Protein-RNA interactions involved in regulation of the tryptophan biosynthesis operon (trpEDCFBA) in Bacillus subtilis

Open Access
Author:
McGraw, Adam Philip
Graduate Program:
Chemistry
Degree:
Doctor of Philosophy
Document Type:
Dissertation
Date of Defense:
September 24, 2008
Committee Members:
  • Paul Lee Babitzke, Committee Chair
  • Philip C. Bevilacqua, Committee Chair
  • Kenneth Charles Keiler, Committee Member
  • Christine Dolan Keating, Committee Member
Keywords:
  • protein-RNA interactions
  • mRNA stability
  • TRAP
  • RNA structure
Abstract:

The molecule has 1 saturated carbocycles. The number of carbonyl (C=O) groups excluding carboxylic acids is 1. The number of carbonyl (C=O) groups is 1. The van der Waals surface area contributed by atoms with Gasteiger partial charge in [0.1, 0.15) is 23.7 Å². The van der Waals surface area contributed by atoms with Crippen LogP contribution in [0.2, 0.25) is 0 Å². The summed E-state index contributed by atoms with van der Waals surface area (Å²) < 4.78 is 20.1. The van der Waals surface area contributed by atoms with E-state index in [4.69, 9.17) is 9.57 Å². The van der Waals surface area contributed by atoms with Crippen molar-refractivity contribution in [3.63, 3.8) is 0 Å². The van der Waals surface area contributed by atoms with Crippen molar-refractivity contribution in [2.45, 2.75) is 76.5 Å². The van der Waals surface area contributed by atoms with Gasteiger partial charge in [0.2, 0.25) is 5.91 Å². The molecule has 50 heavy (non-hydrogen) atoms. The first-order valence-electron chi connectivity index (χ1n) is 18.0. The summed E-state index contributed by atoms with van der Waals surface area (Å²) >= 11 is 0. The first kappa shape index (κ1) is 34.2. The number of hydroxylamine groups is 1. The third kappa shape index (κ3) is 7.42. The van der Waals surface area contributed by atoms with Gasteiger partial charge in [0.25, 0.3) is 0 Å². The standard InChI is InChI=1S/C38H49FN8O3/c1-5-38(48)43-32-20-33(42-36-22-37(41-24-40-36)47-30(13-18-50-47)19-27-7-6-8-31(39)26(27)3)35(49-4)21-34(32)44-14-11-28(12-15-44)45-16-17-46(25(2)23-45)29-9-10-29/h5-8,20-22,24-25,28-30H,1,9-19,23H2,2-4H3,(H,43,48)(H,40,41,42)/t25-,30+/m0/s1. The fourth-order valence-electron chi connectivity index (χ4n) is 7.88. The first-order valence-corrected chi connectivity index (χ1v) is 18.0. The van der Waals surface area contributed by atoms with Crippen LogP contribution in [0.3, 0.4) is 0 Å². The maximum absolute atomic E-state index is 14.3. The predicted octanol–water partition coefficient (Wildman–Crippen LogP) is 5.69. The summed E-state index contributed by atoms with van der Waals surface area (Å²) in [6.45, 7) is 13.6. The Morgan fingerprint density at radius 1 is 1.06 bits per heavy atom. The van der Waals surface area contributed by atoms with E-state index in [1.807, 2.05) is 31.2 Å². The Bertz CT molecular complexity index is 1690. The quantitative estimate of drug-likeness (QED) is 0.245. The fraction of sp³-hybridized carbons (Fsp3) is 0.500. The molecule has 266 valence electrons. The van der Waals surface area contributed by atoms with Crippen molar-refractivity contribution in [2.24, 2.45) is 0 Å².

Virtually all of RNA’s cellular functions are carried out in concert with proteins. As a result, the complex array of protein-RNA interactions is the driving force behind many cellular activities. In Bacillus subtilis, the trp RNA-binding attenuation protein (TRAP) regulates expression of the seven tryptophan biosynthesis genes by interacting with the corresponding transcripts. Six of these genes lie in the trpEDCFBA operon, which is regulated by a transcription attenuation mechanism in which tryptophan-activated TRAP binds to 11 (G/U)AG repeats in the nascent trp leader transcript. Binding of TRAP blocks formation of an antiterminator structure and favors formation of an overlapping intrinsic terminator hairpin that prematurely halts transcription, thereby reducing expression of the downstream trp genes. The work presented here shows that a 5’ stem-loop (5’SL) structure that forms just upstream of the triplet repeat region contributes to TRAP-trp RNA interaction by preferentially increasing the affinity of TRAP for the nascent trp leader transcript during the early stages of transcription, when only a few triplet repeats have been synthesized. This increased affinity allows TRAP to bind shorter transcripts, thereby increasing the efficiency of the transcription attenuation mechanism. Since there is only a short window of time in which binding of TRAP can promote termination, the contribution of the 5’SL to TRAP binding is critical for proper attenuation control. A combination of footprinting assays, affinity assays, phylogenetic comparisons, and mutational studies examining various 5’SL mutants indicate that the 5’SL contacts TRAP through as many as five single-stranded nucleotides that lie within two discrete groups of the RNA structure, the internal loop and the hairpin loop. The intramolecular distance between these two loops is critical to preserving TRAP-5’SL interaction. Results from photochemical crosslinking experiments also show that during TRAP-5’SL interaction, the hairpin loop is in close proximity to the flexible loop region of the protein. These data, combined with molecular modeling of B. subtilis TRAP and of a 3-dimensional model of the 5’SL generated using the MC-Sym and MC-Fold pipeline, have afforded the first molecular-level model of TRAP-5’SL interaction. In addition to participating in TRAP binding, the trp leader 5’SL also participates in turnover of trp mRNA by destabilizing the downstream mRNA sequence, an effect that is opposite to that of most all other bacterial 5’-terminal RNA secondary structures. Mutations altering the 5’SL structure or sequence also led to an increase in mRNA half-life, indicating that the mechanism of 5’SL-mediated destabilization is highly specific. Similarly, chimeric transcripts containing the trp leader 5’SL fused to an unrelated downstream gene showed that the 5’SL alone is insufficient to induce destabilization, suggesting that other components of the trp leader may be necessary to produce this effect. Even though it is involved in the initial stages of the trp transcript decay pathway, it is likely that RNase J1 is not responsible for 5’SL-mediated destabilization of the trp transcript, and further experimentation will be required to identify the associated decay factor. Since some of the 5’SL nucleotides involved in mRNA destabilization also function in TRAP recognition, it appears that two independent regulatory mechanisms have evolved to recognize the same features of an RNA structure, providing an interesting example of the complexity of gene regulation.